Drones and commercial airplanes don't mix. Remotely operated quadcopters have been known to wreak havoc on flight paths, get sucked into engines, and potentially cause life-threatening situations. That's why you can't fly them within 5 miles of an airport. Those who break that rule have been put on notice: the Federal Aviation Administration (FAA) can now detect your drone in the sky, flying where it shouldn't.

Credit: Shutterstock
(Image credit: Shutterstock)

The FAA says it can now detect drones flying near airports and find the UAV's controllers on the ground. That's thanks to defense contractor CACI, which successfully tested its SkyTracker at the Atlantic City International Airport. The technology triangulates the radio signals to let local authorities locate the operator. So far, the FAA and CACI have conducted 210 tests over five days, and it worked every time without interfering with airport operations.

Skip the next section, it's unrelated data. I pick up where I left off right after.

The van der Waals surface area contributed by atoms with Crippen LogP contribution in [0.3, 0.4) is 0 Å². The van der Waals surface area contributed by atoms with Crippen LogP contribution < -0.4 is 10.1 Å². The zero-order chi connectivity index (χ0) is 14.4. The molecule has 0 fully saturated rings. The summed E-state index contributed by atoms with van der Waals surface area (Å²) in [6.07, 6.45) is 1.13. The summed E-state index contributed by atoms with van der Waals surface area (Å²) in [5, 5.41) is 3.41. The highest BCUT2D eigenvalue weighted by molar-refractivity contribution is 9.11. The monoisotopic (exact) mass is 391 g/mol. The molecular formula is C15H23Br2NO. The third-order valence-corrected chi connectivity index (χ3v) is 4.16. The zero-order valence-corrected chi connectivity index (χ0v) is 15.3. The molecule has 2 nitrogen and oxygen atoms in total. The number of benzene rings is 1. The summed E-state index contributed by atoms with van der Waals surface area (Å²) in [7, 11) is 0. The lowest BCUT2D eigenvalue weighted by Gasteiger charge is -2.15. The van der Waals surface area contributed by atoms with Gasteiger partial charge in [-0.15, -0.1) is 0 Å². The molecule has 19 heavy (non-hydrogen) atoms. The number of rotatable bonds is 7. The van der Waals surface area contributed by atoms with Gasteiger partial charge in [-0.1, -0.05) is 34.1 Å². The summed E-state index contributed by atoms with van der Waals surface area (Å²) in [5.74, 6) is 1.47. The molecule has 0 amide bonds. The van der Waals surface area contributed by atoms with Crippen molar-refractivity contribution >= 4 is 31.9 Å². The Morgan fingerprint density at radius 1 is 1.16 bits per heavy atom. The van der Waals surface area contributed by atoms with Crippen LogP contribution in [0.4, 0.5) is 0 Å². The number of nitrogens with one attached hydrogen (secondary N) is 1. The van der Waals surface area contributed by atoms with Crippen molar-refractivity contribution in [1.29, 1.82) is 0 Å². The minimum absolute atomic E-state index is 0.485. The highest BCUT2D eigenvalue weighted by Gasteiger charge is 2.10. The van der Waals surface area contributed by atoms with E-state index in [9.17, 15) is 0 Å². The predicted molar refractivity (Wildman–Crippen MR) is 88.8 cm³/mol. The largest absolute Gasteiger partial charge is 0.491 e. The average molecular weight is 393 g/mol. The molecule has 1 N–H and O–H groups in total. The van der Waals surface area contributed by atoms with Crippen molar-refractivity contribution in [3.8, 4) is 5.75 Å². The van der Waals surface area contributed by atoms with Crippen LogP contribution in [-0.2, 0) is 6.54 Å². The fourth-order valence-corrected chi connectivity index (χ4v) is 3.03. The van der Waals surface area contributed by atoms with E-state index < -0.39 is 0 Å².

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CACI says SkyTracker will allow law enforcement to "initiate countermeasures." What that means isn't totally clear, but according to

DefenseOne.com, Congress has said that could include forcing a drone to land, return to the operator, or jam the operator's signal.
This type of technology could be applicable outside of just airports, such as forest fires, sporting events, military bases, national monuments, or anywhere else that a drone might cause a potential threat. However, SkyTracker has not been tasked with locating autonomous drones.
This is not the only type of drone detecting/deterring technology in the works. Sites such as Droneshield.com market drone detection tech to consumers. However, jamming the signal of a quadcopter by consumers is illegal.
Last fall, the FAA reported that drone sightings by commercial pilots had quadrupled to 650 in the first nine months of 2015. In addition to a general ban on flying near airports (unless you contact the radio tower first), you can't fly drones around Washington, D.C., above 400 feet or in any emergency area, such as a wildfire or a traffic accidents. Unnmanned Aerial Vehicles (UAV) are also banned from national parks and wildlife areas.

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